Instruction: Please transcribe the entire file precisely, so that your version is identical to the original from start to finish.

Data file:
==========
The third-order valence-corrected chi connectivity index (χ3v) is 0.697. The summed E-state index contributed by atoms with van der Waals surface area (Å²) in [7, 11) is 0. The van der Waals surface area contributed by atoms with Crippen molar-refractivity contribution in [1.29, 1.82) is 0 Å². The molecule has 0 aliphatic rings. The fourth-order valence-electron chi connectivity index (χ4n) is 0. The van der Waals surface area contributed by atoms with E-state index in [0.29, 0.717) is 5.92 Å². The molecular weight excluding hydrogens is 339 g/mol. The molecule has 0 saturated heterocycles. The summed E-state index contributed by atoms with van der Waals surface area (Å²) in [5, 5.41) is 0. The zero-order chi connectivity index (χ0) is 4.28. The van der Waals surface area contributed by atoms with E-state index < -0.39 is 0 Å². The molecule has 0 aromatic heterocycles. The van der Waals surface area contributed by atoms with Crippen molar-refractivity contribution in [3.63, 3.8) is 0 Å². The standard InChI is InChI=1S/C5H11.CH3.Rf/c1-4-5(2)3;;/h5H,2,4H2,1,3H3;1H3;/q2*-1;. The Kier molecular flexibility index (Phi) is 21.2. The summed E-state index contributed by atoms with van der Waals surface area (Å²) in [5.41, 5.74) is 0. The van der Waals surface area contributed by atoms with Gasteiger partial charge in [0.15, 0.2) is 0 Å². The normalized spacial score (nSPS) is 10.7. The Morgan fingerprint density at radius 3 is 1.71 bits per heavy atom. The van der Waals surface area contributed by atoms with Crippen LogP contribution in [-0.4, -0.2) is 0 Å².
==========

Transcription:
The third-order valence-corrected chi connectivity index (χ3v) is 0.697. The summed E-state index contributed by atoms with van der Waals surface area (Å²) in [7, 11) is 0. The van der Waals surface area contributed by atoms with Crippen molar-refractivity contribution in [1.29, 1.82) is 0 Å². The molecule has 0 aliphatic rings. The fourth-order valence-electron chi connectivity index (χ4n) is 0. The van der Waals surface area contributed by atoms with E-state index in [0.29, 0.717) is 5.92 Å². The molecular weight excluding hydrogens is 339 g/mol. The molecule has 0 saturated heterocycles. The summed E-state index contributed by atoms with van der Waals surface area (Å²) in [5, 5.41) is 0. The zero-order chi connectivity index (χ0) is 4.28. The van der Waals surface area contributed by atoms with E-state index < -0.39 is 0 Å². The molecule has 0 aromatic heterocycles. The van der Waals surface area contributed by atoms with Crippen molar-refractivity contribution in [3.63, 3.8) is 0 Å². The standard InChI is InChI=1S/C5H11.CH3.Rf/c1-4-5(2)3;;/h5H,2,4H2,1,3H3;1H3;/q2*-1;. The Kier molecular flexibility index (Phi) is 21.2. The summed E-state index contributed by atoms with van der Waals surface area (Å²) in [5.41, 5.74) is 0. The van der Waals surface area contributed by atoms with Gasteiger partial charge in [0.15, 0.2) is 0 Å². The normalized spacial score (nSPS) is 10.7. The Morgan fingerprint density at radius 3 is 1.71 bits per heavy atom. The van der Waals surface area contributed by atoms with Crippen LogP contribution in [-0.4, -0.2) is 0 Å².